The review teams found different interpretations as to how the box on the complaint form that asks if the offender was interviewed was being filled out. Often this section was ignored, and if it was used, the information was sketchy, and there were seldom reasons given why the box was not checked, even if it was due to a simple refusal on the part of the offender to participate. The intent behind this section was to encourage staff and offenders to try and resolve problems informally in accordance with CCRR (74) 2. Since there appeared to be no records of when early resolution had been attempted at many of the sites visited, the review team was unable to determine if this effort could indeed reduce the number of formal complaints and grievances. Indications through interviews are revealing that this is, indeed, the case but it might be a good management practice to keep a record for future reference. It may also serve as a justification for expanding mediation services to sites which, to date, have been more resistant to the idea. As well, a signature by the offender demonstrating acknowledgement of the decision was often missing from the form. Even though the offender may have refused to sign, there was not always an indication of this on file. It is advisable that all institutions ensure a signature or else make note that there was a refusal/withdrawal by the offender.

The team members found a number of responses did not always specify the corrective action that would be taken and/or when. Very few institutions audited were tracking corrective action at the institutional level, however, they were keeping track of Regional and NHQ requests for corrective action. In addition, where a system is in place for tracking institutional corrective action, often they were not meeting the thirty (30) day deadline for action taken. In one institution, the Grievance Coordinator reported that the Unit Managers were responsible for taking corrective action and had their own tracking systems. Unfortunately, this type of individual responsibility can lead to inconsistency of practice and inability to verify the action taken and when. At time of signing the grievance, the Ontario Region had the DC sign a simultaneously prepared memo indicating the corrective action required and the date for expected action to have been taken.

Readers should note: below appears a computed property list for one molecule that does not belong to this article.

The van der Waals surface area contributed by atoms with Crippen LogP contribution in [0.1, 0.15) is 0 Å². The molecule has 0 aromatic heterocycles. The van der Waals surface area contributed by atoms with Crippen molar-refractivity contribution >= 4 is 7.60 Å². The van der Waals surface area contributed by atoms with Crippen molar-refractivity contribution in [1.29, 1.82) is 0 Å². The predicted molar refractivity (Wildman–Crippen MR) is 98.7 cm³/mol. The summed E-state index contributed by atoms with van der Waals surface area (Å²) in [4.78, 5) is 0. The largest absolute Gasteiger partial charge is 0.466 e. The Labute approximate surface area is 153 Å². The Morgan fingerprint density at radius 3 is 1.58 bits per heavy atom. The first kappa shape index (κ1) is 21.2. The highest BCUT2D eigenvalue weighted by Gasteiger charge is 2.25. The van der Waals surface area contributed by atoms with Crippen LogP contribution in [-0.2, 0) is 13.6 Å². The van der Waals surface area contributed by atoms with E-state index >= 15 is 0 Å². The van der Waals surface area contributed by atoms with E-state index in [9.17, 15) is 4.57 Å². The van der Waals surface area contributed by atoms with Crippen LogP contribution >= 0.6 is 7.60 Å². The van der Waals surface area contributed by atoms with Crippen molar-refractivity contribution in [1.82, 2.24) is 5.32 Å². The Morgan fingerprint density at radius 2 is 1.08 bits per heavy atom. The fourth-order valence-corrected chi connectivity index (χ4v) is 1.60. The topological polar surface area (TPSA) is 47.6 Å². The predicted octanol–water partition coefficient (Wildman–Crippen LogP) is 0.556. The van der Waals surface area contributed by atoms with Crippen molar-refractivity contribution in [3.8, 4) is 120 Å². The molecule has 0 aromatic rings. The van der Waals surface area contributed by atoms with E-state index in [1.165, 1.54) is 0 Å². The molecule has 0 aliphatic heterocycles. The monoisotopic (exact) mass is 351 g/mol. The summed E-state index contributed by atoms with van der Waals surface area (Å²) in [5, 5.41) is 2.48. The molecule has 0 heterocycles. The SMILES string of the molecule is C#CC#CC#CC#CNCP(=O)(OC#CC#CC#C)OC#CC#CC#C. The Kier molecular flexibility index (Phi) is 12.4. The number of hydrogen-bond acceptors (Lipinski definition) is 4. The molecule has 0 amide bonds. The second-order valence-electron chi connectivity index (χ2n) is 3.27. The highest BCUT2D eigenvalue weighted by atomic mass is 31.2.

The review teams also found that it was often difficult to determine what aspect was being upheld and what was not for those decisions that were "upheld-in-part".

The review teams observed that the quality of responses with regard to detail and tone varied from institution to institution. Most Institutional responses at the complaint level were lacking in a quality response yet first level responses were normally of good quality that answered all the offenders' issues, with the exception of one region in which the first level appeared to simply repeat the response given at the complaint stage. In some institutions, staff members were responding back to staff or to the Warden rather than directly to the offender, referring to the offender in the third party and not addressing him/her directly. All second level grievances from the five regions were completed well, giving evidence of thorough inquiry, where required.

At many sites, the same person responded to both the complaint and to the first level. Although staff argued that this was unavoidable for such areas as health care, the review teams felt that provisions should be put in place to perhaps immediately re-route the grievance to the second level (skipping the first) to prevent the offender from being provided with the same answer twice.

At all sites visited, the review teams found a significant lack of documentation with respect to withdrawn complaints and grievances. There was no evidence on the form demonstrating why the complaint was withdrawn and the review teams could find no documentation as to the reasons for the withdrawals. A number of offenders contended that they had withdrawn their complaints on the condition that corrective action would be taken immediately, however, they commented that this action was subsequently never taken.

 

Section D: Multiple Grievors

The review teams had some observations and comments to make about the process of designating multiple grievors. It is our opinion that the current method of handling multiple grievors requires standardization.